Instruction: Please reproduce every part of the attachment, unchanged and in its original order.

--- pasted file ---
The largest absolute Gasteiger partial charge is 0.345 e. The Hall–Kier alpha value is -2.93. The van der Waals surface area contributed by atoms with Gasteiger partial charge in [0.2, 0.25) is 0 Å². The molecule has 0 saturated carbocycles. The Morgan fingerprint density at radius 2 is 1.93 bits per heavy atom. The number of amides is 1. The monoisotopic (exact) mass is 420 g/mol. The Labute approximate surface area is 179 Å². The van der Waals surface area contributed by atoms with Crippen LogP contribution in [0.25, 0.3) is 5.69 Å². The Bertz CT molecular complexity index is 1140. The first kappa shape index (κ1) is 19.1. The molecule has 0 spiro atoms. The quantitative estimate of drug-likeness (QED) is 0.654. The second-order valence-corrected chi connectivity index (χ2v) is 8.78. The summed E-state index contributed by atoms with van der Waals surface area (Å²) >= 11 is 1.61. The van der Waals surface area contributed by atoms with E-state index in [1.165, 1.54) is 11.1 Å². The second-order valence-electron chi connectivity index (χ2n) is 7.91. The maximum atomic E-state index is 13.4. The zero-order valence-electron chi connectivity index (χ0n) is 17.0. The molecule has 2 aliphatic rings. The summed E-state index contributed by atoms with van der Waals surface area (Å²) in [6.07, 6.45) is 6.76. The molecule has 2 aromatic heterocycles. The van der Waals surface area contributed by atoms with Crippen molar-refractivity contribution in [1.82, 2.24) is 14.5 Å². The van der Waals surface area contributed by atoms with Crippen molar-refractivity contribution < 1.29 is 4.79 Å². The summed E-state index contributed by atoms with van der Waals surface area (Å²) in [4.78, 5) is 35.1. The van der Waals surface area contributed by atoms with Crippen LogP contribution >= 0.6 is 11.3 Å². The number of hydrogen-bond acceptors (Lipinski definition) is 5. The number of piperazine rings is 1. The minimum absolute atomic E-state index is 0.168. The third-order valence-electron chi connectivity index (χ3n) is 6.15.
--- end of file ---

The largest absolute Gasteiger partial charge is 0.345 e. The Hall–Kier alpha value is -2.93. The van der Waals surface area contributed by atoms with Gasteiger partial charge in [0.2, 0.25) is 0 Å². The molecule has 0 saturated carbocycles. The Morgan fingerprint density at radius 2 is 1.93 bits per heavy atom. The number of amides is 1. The monoisotopic (exact) mass is 420 g/mol. The Labute approximate surface area is 179 Å². The van der Waals surface area contributed by atoms with Crippen LogP contribution in [0.25, 0.3) is 5.69 Å². The Bertz CT molecular complexity index is 1140. The first kappa shape index (κ1) is 19.1. The molecule has 0 spiro atoms. The quantitative estimate of drug-likeness (QED) is 0.654. The second-order valence-corrected chi connectivity index (χ2v) is 8.78. The summed E-state index contributed by atoms with van der Waals surface area (Å²) >= 11 is 1.61. The van der Waals surface area contributed by atoms with E-state index in [1.165, 1.54) is 11.1 Å². The second-order valence-electron chi connectivity index (χ2n) is 7.91. The maximum atomic E-state index is 13.4. The zero-order valence-electron chi connectivity index (χ0n) is 17.0. The molecule has 2 aliphatic rings. The summed E-state index contributed by atoms with van der Waals surface area (Å²) in [6.07, 6.45) is 6.76. The molecule has 2 aromatic heterocycles. The van der Waals surface area contributed by atoms with Crippen molar-refractivity contribution in [1.82, 2.24) is 14.5 Å². The van der Waals surface area contributed by atoms with Crippen molar-refractivity contribution < 1.29 is 4.79 Å². The summed E-state index contributed by atoms with van der Waals surface area (Å²) in [4.78, 5) is 35.1. The van der Waals surface area contributed by atoms with Crippen LogP contribution >= 0.6 is 11.3 Å². The number of hydrogen-bond acceptors (Lipinski definition) is 5. The number of piperazine rings is 1. The minimum absolute atomic E-state index is 0.168. The third-order valence-electron chi connectivity index (χ3n) is 6.15.